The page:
Good luck in your search, these really are fantastic boats!
    Mitchell
     
  3. gymcoachdon

    gymcoachdon New Member

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    https://www.yachtworld.com/boats/1979/morgan-382-morgan-3583445/
    This is the listing for the boat we saw. I was really hoping that, because of the listed price, I was going to see a really nice example of the series. She may be extremely seaworthy, but she didn't show well, in my mind. I'm not sure if the owner has been to the boat to make it more presentable, but it was full of stuff.
    This would bring me to my next question...What would an extremely nice, well equipped 382-384 sell for? $45k? 55k? More?
    I am hoping to keep my boat budget in that range, and am trying to decide if I should look for one that needs work/upgrades for less $$ upfront, or pay upfront for one that is more "turn-key". I am pretty handy mechanically, and woodworking, and find satisfaction doing the work, but the wife isn't going to want a multi-year project boat.
     
  4. terry_thatcher

    terry_thatcher Terence Thatcher

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    Recommend you join attainable adventurer cruising that is currently running a series on buying and upgrading ocean worthy boats. Their price target is higher than yours, but they have much to teach. I have relied on that site for years as I prepped my 382 for ocean work. Critically, you want a real survey, which is never cheap. $2500-$5000.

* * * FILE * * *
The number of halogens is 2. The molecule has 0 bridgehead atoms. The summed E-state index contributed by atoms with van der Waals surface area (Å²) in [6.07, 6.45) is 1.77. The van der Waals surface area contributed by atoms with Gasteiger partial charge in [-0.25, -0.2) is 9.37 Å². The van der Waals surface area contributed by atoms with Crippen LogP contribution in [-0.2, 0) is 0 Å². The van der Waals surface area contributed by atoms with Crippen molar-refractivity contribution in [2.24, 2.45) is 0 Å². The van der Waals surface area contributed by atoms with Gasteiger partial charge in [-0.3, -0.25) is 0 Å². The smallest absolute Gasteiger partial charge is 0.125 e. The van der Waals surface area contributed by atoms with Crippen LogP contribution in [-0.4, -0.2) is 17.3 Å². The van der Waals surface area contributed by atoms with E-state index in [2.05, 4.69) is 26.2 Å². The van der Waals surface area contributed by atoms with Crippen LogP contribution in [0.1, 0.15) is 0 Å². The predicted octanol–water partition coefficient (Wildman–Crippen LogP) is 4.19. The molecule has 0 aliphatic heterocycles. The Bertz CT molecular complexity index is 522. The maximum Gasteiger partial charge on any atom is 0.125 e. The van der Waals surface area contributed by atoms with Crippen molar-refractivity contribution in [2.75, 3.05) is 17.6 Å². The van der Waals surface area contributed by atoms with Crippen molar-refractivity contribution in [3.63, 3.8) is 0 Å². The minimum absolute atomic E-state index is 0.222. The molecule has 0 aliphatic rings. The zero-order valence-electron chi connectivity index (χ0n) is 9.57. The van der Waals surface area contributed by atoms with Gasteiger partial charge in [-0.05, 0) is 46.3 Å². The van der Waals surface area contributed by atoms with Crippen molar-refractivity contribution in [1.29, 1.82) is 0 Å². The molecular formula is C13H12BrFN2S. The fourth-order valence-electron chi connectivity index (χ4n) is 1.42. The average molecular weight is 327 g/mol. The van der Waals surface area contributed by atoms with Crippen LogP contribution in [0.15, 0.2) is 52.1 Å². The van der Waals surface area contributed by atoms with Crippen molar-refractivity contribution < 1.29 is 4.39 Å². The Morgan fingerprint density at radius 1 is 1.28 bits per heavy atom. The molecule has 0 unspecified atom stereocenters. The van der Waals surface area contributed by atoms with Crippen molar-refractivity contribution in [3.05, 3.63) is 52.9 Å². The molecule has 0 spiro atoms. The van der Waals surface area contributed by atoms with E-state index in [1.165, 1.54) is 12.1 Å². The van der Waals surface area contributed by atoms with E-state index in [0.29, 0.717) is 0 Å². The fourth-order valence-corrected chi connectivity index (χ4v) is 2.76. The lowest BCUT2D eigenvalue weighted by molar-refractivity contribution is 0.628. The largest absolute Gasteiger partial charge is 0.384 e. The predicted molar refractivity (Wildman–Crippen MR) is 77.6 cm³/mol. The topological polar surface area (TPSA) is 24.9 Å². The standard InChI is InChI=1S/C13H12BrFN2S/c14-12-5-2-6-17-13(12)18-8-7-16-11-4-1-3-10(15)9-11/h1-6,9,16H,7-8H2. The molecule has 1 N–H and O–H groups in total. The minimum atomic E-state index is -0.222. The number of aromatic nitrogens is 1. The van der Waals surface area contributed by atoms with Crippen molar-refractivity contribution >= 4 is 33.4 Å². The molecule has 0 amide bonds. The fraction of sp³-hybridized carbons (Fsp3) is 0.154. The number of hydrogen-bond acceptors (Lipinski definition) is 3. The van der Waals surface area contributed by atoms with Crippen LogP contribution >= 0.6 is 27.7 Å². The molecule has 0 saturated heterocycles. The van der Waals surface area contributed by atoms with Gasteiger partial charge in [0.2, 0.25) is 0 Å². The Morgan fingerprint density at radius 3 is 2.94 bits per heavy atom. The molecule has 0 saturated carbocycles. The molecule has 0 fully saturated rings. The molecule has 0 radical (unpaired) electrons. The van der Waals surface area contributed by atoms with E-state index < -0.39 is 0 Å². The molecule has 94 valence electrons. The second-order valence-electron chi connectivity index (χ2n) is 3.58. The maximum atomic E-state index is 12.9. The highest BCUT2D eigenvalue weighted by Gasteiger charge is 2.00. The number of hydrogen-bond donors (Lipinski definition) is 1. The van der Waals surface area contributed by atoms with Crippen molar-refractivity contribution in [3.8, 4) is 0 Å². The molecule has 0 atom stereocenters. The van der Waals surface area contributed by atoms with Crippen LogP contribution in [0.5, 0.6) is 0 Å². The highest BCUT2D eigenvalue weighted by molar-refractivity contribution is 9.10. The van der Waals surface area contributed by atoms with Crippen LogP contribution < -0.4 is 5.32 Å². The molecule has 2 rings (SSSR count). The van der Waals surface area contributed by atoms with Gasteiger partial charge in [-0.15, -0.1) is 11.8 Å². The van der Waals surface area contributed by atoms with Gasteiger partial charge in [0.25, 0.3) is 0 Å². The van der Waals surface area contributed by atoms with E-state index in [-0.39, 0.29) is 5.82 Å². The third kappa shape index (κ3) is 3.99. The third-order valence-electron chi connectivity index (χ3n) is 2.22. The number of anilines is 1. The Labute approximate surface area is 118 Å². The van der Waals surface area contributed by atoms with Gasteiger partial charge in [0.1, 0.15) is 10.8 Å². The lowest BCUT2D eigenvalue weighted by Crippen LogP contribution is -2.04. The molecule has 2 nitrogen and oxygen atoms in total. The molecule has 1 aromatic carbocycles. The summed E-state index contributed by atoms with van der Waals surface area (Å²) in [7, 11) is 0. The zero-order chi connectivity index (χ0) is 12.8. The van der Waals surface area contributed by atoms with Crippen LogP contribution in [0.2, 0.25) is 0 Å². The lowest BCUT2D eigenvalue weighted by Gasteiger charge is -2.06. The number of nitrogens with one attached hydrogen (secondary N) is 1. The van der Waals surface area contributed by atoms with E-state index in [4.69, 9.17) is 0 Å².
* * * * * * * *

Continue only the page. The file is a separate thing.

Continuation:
5. gymcoachdon

    gymcoachdon New Member

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    Thanks for the info on Attainable Adventure Cruising...I will check them out.
    When we are actually shopping for our boat, a real survey will be a given.
    Our true budget will only be known after our current home sells, but doing the research now on my best estimates.
     
  6. datswite

    datswite Ken Ferrari

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    I'm skeptical that you'll find a "well-equipped" Morgan 38 for $45k-55k that's ready to go. Of course, I it depends upon what you consider "well-equipped" and how you intend to use the boat. I paid $34k for my 382 in 2013, and it was in exceptional condition. But, it was as bare bones as the day it left the factory. The sails were original and the rigging was original. While it had a VHF radio, it was from 1981 and barely worked. And the minimal instruments (depth and speed) no longer worked. The boat had no other equipment.

    I was re-fitting my boat for ocean sailing and full-time cruising, and I dumped a WHOLE lot more money into it. I have never tallied up exactly how much I spent, but I probably have at least $130k in the boat. And I did all of the work myself. I tried to stick to projects that I felt were necessary to offshore safety/life aboard. But I essentially performed a stem-to-stern refit and added every piece of gear to get it cruise ready. Your sailing plans will entirely dictate what work/gear you need to focus on.

    Most 38's in that price range that happen to be "well-equipped" are likely to be in need of a major refit before any serious offshore work could be considered. The sails are likely to be blown out. The rig is likely well-past it's "due date". Autopilots are likely getting worn out. Electrical system probably needs updated. Electronics are likely outdated or no longer work.

    A boat like that might be fine for coastal cruising or a trip to the Bahamas. As for getting it to the Caribbean, it all depends upon the route you plan to take. An offshore passage from the Chesapeake to the Eastern Caribbean is a serious, and potentially very challenging, undertaking. I personally wouldn't tackle it unless I was 100% confident in ALL major systems on the boat.